Levin added that the Senior Fellow serves as the point person in communications between the President and Trustees and counsels the President directly. While his administration did not face challenges on the level of COVID-19 while Schmoke was in office, Levin said that Schmoke was instrumental in the 1995 decision to return the $20 million gift of Lee Bass ’79, a wealthy alumnus. While Bass gave the gift to Yale in 1991 to use for studies in western civilization, critics noted that Yale already had a strong such curriculum and called for the money to be used elsewhere. After deliberating, Yale decided to return the gift.
Though his duties were many, Schmoke told the News that he enjoyed contributing to Yale and trying to meet the challenges it faced. He was able to interact with many people, he said, and he was also able to connect with the Afro-American Cultural Center more than he did as a student, working with the leadership of the center and contributing to physical improvements of the building. And while celebrations of the 50th anniversary of the center have been postponed due to the pandemic, Schmoke told the News that he found it personally satisfying to interact more with the organization.
Today, Schmoke serves as the president of the University of Baltimore — a major institution that primarily aims to meet the educational needs of working adults — which began as a merger between night schools. Though Schmoke and his staff continue to work from home, UB’s prior focus on online education for its 5,000-odd student body means that the school’s adaption to the public health situation was less of a major task than Yale’s.
“There’s a process underway that should continue, that universities ought to view themselves as anchor institutions of cities and their surrounding counties, if the university happens to be located in a more rural area,” Schmoke said. “Which means that they have to view their role as nurturing a new generation of leaders but also reaching out to the community to be involved with current problem-solving.”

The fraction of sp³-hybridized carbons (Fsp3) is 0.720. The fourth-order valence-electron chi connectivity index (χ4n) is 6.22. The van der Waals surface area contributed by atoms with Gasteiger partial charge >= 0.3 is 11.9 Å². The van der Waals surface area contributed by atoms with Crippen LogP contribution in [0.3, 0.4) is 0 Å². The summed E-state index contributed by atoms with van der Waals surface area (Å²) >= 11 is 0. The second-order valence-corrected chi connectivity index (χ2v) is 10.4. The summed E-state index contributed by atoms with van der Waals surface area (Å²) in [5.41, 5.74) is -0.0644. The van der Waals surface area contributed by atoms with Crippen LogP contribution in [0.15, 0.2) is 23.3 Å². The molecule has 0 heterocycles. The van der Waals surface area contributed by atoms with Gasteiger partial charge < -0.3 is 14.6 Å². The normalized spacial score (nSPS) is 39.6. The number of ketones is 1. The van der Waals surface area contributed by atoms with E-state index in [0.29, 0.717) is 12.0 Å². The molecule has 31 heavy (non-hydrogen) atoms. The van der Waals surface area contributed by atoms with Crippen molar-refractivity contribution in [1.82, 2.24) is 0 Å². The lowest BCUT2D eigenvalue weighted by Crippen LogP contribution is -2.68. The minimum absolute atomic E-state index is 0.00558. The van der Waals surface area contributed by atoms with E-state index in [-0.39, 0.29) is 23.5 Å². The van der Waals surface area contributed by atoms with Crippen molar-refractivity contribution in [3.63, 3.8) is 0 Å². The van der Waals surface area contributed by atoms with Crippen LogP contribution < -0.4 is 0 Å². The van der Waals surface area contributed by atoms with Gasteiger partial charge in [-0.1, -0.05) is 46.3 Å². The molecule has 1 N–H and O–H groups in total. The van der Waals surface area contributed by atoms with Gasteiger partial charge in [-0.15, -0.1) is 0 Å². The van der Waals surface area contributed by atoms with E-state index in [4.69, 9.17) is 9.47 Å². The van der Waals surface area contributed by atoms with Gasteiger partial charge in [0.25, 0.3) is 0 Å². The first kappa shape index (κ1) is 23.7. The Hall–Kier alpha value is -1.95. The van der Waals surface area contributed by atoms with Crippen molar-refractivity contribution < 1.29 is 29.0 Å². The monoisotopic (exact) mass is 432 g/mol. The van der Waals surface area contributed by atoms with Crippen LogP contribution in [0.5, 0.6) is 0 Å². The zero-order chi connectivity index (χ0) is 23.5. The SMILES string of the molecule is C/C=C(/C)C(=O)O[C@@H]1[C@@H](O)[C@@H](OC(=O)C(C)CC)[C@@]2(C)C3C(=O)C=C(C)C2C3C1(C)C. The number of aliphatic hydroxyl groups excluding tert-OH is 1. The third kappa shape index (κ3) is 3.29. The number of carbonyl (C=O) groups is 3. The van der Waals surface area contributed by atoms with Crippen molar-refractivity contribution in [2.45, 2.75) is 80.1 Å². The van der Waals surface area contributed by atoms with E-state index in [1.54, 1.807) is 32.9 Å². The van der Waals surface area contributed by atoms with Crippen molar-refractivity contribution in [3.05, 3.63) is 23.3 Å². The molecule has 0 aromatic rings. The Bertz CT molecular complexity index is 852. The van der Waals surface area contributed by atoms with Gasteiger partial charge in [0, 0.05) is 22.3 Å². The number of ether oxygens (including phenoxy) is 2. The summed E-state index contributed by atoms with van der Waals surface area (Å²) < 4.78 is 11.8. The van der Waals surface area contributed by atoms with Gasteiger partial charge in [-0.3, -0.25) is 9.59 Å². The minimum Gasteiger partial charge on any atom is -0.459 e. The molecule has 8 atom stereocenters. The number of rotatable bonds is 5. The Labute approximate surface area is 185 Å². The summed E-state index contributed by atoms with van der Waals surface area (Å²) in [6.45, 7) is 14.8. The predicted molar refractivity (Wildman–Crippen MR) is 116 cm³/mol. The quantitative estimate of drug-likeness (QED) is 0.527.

One example at Yale, he said, was the creation of the Office of New Haven Affairs, and he also noted the importance of good communication between the University and New Haven police. He added the example of UB’s involvement in Baltimore’s K-12 schools alongside Johns Hopkins University, which, like Yale, serves as a major employer within city limits.
According to Schmoke, universities must recognize their roles as economic forces, and nurture the symbiotic relationship between town and gown. If the community declines, Schmoke said, so too does the university.
One project Schmoke and his team at UB are currently working on is the promotion of equity, diversity and inclusion. Even as a graduate of Yale, Schmoke told the News that he has encountered racial prejudice throughout his career. When he and his wife were looking for an apartment in Baltimore, a landlord agreed over the phone to meet with them about an empty unit. But when Schmoke arrived to inspect the property, the landlord told them that the particular unit had been sold — all in about 15 minutes. His son, who wears dreadlocks, has also been pulled over multiple times while driving, Schmoke said.
Still, he told the News that he remains optimistic. While he said that he is “still scratching [his] head” about how the same country that elected Barack Obama could also elect the “current occupant” of the White House, Schmoke says that he has seen improvements.
On Zoom, Schmoke pointed out the photo of Kamala Harris, for whom he and his wife gave a fundraiser. He has known her over the last decade, he said, and the fact that Harris is on the ticket for the November election is another sign of progress despite challenges that remain.
“I see progress,” Schmoke said. “We’re not there yet but I think the country, even with the George Floyd issues and some others, that on the whole, we are making progress.”